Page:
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Hunting Eland - Richard Kostkas
Tracking the eland in typical Lowveld conditions.
Tracking the eland in typical Lowveld conditions.

About 9.30am, Majohra, head tracker for Graham Hingenston, P.H. and President of H.H.K. Safaris, identified five bulls travelling together that had crossed within the hour into the adjacent square. Peeling off excess clothes, I checked my gear and was ready to engage the chase once more. My daughter Susan was with me as an observer, and together, the five of us took up the spoor.

The tracking was going well, as the soil in this section left sharp imprints of the eland’s hooves. We now had two hours invested, as the eland were continuously moving, although at a leisurely feeding pace. The broken branches from their horns were numerous along the circuitous route they had taken since early this morning.

We eventually passed through the entire width of this land section, and it was evident the five bulls had crossed into the adjoining section.

Graham and his trackers discussed the situation, and turning to Susan and I, he said, “Dick, Majohra will go back and fetch the vehicle. We need to drive to the other side of this section, and see if the eland are still here.”

Within the hour, we were driving the bordering road of the northern side of this section, and much to our relief, it was devoid of eland sign. The bulls were still in the new section. At this point, Graham decided to return to camp for lunch, and return to the initial entry point of the bulls in this section, and pick up where we left off in the tracking. By delaying the chase, hopefully the animals would bed down, and we could then approach from downwind, undisturbed. We would return about 3pm or so. The strategy worked, as at 5pm, after two hours of fairly easy spooring, the resting eland were positioned in a screen of brush and acacia trees about one hundred yards directly ahead of us.

Graham set up the shooting sticks which normally I decline, but in this instance, I was glad I used them. For the life of me, I could not make out the animals at first, despite the advantage of peering through an incredibly bright Zeiss rifle scope. Majohra, the tracker, was obviously very happy and pleased with the situation. “Graham, I still can’t see them”, I hissed almost panicky. He kept orienting me in a faint whisper, to the spot, and with great relief, I finally saw a swishing tail. It is just amazing how well they blend in with the landscape, especially to an untrained eye. For thirty long minutes, with my arms now beginning to fatigue, I maintained a shooting position. My greatest concern was to identify and shoot the right bull. Without warning, they began to move. An obviously large bull was on the extreme left, apart from the others. Without looking beyond him, I centred the crosshairs just behind the left shoulder, as he was slightly quartering from me.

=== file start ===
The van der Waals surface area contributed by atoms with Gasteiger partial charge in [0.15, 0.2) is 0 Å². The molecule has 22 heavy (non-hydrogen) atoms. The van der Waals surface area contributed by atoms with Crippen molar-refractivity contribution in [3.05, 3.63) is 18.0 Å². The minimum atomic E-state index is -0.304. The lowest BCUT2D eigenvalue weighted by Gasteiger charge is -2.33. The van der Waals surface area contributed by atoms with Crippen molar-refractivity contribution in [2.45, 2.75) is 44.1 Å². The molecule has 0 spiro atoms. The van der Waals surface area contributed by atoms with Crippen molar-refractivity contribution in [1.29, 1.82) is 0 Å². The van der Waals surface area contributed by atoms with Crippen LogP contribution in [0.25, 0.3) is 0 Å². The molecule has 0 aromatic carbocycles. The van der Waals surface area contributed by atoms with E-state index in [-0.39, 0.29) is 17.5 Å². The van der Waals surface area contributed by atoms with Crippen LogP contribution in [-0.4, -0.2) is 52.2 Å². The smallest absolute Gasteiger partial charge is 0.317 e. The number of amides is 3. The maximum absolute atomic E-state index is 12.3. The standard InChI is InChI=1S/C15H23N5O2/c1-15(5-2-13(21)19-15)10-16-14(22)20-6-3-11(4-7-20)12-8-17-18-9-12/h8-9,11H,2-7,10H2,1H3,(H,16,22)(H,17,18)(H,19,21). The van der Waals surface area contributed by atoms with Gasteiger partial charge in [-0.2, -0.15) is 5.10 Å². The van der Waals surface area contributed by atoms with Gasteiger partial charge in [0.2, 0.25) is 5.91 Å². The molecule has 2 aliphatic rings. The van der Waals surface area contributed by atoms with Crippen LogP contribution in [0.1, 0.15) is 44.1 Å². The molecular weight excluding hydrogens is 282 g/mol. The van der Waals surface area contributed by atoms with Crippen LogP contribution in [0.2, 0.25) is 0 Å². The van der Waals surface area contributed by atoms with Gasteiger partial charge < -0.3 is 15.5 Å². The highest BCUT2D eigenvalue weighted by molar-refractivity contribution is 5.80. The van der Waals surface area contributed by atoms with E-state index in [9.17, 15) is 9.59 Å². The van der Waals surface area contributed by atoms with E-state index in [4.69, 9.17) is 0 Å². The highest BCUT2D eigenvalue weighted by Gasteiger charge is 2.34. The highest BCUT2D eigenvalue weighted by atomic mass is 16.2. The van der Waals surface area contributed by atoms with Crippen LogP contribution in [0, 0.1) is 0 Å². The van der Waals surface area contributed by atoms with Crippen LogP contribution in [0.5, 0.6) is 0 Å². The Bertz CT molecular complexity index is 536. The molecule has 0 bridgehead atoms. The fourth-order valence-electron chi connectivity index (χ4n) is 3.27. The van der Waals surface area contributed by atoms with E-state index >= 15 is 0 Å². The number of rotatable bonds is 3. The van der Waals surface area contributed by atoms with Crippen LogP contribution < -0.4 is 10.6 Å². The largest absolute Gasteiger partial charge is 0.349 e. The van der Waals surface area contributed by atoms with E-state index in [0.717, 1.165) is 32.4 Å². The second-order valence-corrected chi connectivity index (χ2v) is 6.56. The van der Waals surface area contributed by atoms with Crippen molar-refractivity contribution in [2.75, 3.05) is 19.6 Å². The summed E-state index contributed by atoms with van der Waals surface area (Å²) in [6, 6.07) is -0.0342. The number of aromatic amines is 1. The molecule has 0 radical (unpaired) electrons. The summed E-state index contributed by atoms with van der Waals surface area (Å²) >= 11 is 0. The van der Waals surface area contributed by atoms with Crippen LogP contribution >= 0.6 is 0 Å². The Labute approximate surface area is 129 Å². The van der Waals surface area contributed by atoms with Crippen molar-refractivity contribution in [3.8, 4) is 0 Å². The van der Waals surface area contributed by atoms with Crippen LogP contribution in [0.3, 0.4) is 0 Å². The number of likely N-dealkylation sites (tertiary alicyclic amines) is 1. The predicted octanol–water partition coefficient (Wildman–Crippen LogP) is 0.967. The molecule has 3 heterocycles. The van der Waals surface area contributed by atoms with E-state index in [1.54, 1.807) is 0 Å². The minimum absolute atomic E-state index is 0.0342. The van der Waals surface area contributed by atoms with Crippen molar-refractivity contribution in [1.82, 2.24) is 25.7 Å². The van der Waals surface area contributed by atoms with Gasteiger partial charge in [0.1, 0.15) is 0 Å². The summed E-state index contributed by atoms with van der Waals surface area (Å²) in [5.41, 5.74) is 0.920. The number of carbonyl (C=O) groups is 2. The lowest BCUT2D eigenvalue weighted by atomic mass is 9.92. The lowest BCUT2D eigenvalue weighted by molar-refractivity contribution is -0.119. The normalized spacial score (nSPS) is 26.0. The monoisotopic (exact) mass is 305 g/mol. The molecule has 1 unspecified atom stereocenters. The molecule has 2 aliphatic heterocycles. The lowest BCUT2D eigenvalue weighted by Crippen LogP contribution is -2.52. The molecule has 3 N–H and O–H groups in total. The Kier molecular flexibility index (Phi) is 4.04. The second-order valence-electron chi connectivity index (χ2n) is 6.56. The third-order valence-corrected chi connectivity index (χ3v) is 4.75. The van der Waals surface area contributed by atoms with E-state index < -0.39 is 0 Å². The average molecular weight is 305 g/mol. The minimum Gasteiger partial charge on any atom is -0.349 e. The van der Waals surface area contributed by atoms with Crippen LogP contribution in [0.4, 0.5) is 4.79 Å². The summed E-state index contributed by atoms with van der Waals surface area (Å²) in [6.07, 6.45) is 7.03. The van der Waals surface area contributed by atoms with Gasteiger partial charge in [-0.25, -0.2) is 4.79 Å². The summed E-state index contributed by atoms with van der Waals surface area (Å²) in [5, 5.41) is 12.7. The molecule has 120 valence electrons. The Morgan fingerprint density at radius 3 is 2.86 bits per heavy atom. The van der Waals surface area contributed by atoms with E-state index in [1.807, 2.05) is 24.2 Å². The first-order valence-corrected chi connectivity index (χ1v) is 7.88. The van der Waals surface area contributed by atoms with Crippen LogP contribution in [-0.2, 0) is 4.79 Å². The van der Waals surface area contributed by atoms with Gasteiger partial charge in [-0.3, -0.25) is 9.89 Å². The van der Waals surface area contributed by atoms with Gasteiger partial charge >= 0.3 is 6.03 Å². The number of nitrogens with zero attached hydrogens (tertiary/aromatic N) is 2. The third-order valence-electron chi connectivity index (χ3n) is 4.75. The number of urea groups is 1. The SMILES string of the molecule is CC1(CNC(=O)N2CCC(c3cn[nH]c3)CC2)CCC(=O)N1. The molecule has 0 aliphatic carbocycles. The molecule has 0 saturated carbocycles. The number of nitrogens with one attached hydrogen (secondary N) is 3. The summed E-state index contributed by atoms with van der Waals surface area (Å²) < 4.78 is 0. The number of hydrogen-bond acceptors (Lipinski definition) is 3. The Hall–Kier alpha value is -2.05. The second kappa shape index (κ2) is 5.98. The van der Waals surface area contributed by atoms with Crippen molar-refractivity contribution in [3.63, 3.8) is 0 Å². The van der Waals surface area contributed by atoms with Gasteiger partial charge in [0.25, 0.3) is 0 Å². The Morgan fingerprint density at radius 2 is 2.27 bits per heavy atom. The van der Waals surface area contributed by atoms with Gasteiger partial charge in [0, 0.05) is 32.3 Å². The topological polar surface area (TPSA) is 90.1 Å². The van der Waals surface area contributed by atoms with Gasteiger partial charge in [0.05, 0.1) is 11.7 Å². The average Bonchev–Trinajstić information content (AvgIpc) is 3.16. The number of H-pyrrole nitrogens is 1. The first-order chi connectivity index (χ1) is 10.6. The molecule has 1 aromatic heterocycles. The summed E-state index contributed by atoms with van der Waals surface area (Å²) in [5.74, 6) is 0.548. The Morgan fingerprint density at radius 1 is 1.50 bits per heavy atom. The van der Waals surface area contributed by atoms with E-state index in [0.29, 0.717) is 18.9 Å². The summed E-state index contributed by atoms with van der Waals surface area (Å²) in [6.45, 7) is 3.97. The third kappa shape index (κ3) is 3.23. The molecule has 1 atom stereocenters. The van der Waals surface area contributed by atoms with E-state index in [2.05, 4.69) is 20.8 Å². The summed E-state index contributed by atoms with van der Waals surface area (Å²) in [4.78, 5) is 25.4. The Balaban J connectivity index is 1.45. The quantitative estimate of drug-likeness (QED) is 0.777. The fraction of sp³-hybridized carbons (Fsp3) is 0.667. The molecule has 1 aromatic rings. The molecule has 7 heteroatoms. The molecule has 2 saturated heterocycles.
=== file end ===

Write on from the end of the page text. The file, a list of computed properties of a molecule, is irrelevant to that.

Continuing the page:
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At the sharp crack of the .416 Remington, animals were everywhere, and due to the effect of recoil and this distraction, I lost sight of my eland. However, Graham and the others were vocal at this point, and grinning from ear to ear. “He’s down Dick... just over there... to the right of the big tree”, Graham was yelling and moving forward towards the eland now obviously down. At a trot, I covered the distance quickly, and there he was... with his entire body mass prostrate, and now fully visible in the waning afternoon sunlight. What a sight! I was totally thrilled!

Carefully approaching the downed bull it was evident he had succumbed quickly, which always leaves me with a good feeling. I caressed the beautiful tan coat and marvelled at this animal’s exceptional beauty. He was a magnificent specimen in his prime, with spiral horns perfectly matched, and after the drying period, both were just shy of thirty-six inches. The trackers and Graham returned to retrieve the vehicle and also get additional camp help to assist in loading the carcass, which probably exceeded fifteen hundred pounds. I stayed at the kill site with the game scout from Naunetsi Ranch. It was well after dark when we saw the distant lights of the Toyota, and by shouting back and forth, they found us. Now beginning to feel the cool night air after the exertion of the day and excitement of the kill, I was ready for something to drink besides water.

On returning to camp, everyone was in a jubilant mood. My “holy grail of the eland quest” was now over. But no doubt... when in Africa, I would do this again.

The next morning we were on our way north-west again to finish up the lion hunt, and with fresh eland meat to replace our old baits. I sincerely felt this hunt will have been successful despite the outcome of the cat hunt, which by the way, had some seriously dangerous but delicious experiences, but that is another story.

Africa always delivers in its opportunity for adventure and excitement. It has never failed me!

Each of the major animal species when taken on an individual basis, is special, and when considered in that light, as opposed generically, i.e. as plains game, you then really begin to appreciate their uniqueness. And the eland satisfies in so many ways. He is large, crafty, beautifully horned, and challenging to hunt. They are truly superb animals! They are certainly worthwhile coming to Africa to hunt, even to the exclusion of everything else.

Now... if I can only finagle a way to get up to C.A.R. or thereabouts, to try for one of those glorious Lord Derby Eland. It never ends! Isn’t it wonderful? For those of you who are now converted.... “good hunting!”

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You might be a big game hunter if you are known among your circle of friends by the score of your Kudu ~ Eric Harting
African Hunter Vol.5 No.4 August 1999
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